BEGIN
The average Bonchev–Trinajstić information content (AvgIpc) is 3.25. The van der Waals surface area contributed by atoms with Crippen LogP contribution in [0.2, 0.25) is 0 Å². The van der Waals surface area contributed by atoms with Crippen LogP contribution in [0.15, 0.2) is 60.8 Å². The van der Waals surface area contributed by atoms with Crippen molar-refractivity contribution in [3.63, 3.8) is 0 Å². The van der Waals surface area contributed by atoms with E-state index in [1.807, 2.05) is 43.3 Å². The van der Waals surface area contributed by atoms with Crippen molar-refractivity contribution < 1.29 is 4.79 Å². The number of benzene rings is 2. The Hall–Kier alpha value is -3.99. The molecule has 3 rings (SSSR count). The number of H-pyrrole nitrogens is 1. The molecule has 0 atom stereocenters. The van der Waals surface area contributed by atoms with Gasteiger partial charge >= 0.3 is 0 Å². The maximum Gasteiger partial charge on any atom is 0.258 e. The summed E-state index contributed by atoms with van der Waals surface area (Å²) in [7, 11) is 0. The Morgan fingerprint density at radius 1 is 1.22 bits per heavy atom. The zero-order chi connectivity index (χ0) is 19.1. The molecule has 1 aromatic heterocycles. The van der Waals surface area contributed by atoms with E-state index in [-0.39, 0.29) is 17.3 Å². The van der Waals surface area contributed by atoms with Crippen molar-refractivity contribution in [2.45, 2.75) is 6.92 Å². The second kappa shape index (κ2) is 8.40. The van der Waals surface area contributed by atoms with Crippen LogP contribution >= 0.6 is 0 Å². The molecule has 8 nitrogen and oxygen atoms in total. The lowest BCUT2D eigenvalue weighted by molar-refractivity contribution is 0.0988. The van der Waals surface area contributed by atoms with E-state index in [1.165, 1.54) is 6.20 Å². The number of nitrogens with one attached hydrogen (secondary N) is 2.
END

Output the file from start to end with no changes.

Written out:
The average Bonchev–Trinajstić information content (AvgIpc) is 3.25. The van der Waals surface area contributed by atoms with Crippen LogP contribution in [0.2, 0.25) is 0 Å². The van der Waals surface area contributed by atoms with Crippen LogP contribution in [0.15, 0.2) is 60.8 Å². The van der Waals surface area contributed by atoms with Crippen molar-refractivity contribution in [3.63, 3.8) is 0 Å². The van der Waals surface area contributed by atoms with E-state index in [1.807, 2.05) is 43.3 Å². The van der Waals surface area contributed by atoms with Crippen molar-refractivity contribution < 1.29 is 4.79 Å². The number of benzene rings is 2. The Hall–Kier alpha value is -3.99. The molecule has 3 rings (SSSR count). The number of H-pyrrole nitrogens is 1. The molecule has 0 atom stereocenters. The van der Waals surface area contributed by atoms with Gasteiger partial charge >= 0.3 is 0 Å². The maximum Gasteiger partial charge on any atom is 0.258 e. The summed E-state index contributed by atoms with van der Waals surface area (Å²) in [7, 11) is 0. The Morgan fingerprint density at radius 1 is 1.22 bits per heavy atom. The zero-order chi connectivity index (χ0) is 19.1. The molecule has 1 aromatic heterocycles. The van der Waals surface area contributed by atoms with E-state index in [-0.39, 0.29) is 17.3 Å². The van der Waals surface area contributed by atoms with Crippen molar-refractivity contribution in [2.45, 2.75) is 6.92 Å². The second kappa shape index (κ2) is 8.40. The van der Waals surface area contributed by atoms with Crippen LogP contribution >= 0.6 is 0 Å². The molecule has 8 nitrogen and oxygen atoms in total. The lowest BCUT2D eigenvalue weighted by molar-refractivity contribution is 0.0988. The van der Waals surface area contributed by atoms with E-state index in [1.165, 1.54) is 6.20 Å². The number of nitrogens with one attached hydrogen (secondary N) is 2.